Local cops, feds scrap metro gang task force, introduce new gun violence network RAVEN


AURORA | A cadre of Colorado law enforcement agencies, including the Aurora Police Department, on Wednesday morning formally announced the formation of an updated task force that will focus on curbing gun violence in the metro area.

More than a dozen local, state and federal departments have been working since the beginning of the year to investigate crimes through RAVEN, or the regional anti-violence enforcement network.

The group aims to use advanced forensic techniques, including extensive ballistic analysis, to expedite the arrest and prosecution of violent criminals committing offenses across the metroplex.

“Our goal with this is to get shooters, people that are creating harm to our metro area, off the street in hours and days not weeks and months,” Paul Pazen, chief of the Denver Police Department, said at a press conference in Denver June 12.

Since RAVEN was formally launched on Jan. 1, the group has helped arrest 54 people, seize 1403 grams of drugs, 970 pills and recover 45 guns.

Nick Metz, chief of the Aurora Police Department, said the new group signals a shift to a more hyper-local approach to law enforcement.

“It’s really specific to our metro region vs. before there were cases that were involving things that were coming up through Mexico or in California,” he said. “We get that, but our main concern right now is street safety.”

In recent days, the group helped Aurora police arrest a suspect in connection with the quadruple shooting near East Mississippi Avenue and Peoria Street early Tuesday morning, Metz said.

“RAVEN played a key role,” he said of the investigation.

The new coalition will ostensibly replace the metro gang task force, a longstanding group of agencies intended to curb gang violence across the region.

“We’re going to continue to do the things like the boots on the ground, the investigations, all the things that MGTF used to do, but with one added component and that added component is going to be the use of science,” Metz said.

In the first five months of the year, RAVEN investigators added 322 leads to the National Integrated Ballistic Information Network, according to information outlined at the press conference. Overseen by the Bureau of Alcohol, Tobacco, Firearms and Explosives, the database stores and tracks images of bullet casings found at crime scenes, helping investigators track weapons and determine if a gun has been used to commit multiple crimes.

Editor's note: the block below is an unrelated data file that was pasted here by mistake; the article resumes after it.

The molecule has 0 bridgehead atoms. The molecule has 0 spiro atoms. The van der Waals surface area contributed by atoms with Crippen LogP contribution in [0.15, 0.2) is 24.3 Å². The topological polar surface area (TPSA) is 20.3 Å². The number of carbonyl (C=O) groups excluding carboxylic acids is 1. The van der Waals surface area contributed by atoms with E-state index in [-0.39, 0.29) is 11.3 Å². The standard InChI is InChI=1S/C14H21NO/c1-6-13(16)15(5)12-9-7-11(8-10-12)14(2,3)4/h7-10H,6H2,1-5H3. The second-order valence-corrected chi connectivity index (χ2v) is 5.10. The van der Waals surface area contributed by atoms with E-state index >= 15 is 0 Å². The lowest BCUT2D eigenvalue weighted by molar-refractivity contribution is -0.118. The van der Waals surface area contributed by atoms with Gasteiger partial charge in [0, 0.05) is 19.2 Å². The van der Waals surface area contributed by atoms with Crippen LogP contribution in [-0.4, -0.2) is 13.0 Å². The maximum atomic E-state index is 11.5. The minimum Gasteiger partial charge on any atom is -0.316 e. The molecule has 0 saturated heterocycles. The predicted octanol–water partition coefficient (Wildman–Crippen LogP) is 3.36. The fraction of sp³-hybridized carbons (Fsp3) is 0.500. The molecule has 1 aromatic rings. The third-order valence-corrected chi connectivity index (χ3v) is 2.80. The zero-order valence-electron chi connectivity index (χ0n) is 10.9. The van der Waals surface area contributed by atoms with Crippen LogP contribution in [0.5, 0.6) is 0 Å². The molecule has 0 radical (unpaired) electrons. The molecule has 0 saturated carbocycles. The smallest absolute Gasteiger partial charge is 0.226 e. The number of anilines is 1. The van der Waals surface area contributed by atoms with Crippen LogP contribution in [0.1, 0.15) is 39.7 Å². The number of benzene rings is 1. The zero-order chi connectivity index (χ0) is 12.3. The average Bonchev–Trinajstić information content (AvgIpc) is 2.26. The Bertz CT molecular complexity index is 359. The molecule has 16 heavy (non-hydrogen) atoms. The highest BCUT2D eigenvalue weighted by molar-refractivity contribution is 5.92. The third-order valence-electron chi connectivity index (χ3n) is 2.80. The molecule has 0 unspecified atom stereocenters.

David Booth, special agent in charge for the local branch of the ATF, said the database helped investigators link 13 shootings that took place in Aurora and Denver from April 2017 to March 2018 to a single criminal street gang. The investigation resulted in the arrest of 19 people, 15 of whom have pleaded guilty to the charges filed against them.

In addition to Aurora and Denver police, a slew of Front Range law enforcement groups will have a hand in RAVEN, including the Lakewood Police Department, sheriff’s offices in Arapahoe and Jefferson counties, groups in Douglas County, and the Denver District Attorney’s Office.

The Colorado Air National Guard and the state Department of Corrections will offer help at the state level.

Homeland Security Investigations, the local U.S. Attorney’s Office, the U.S Marshals Service, the Rocky Mountain High Intensity Drug Trafficking Area and the ATF will pitch in federal resources.

“This is the first of its kind anywhere in the country,” Pazen said. “ … Gun violence doesn’t stay in Denver or Aurora — it impacts the entire metro region. And for us to maximize our effectiveness we have to work together in order to address this.”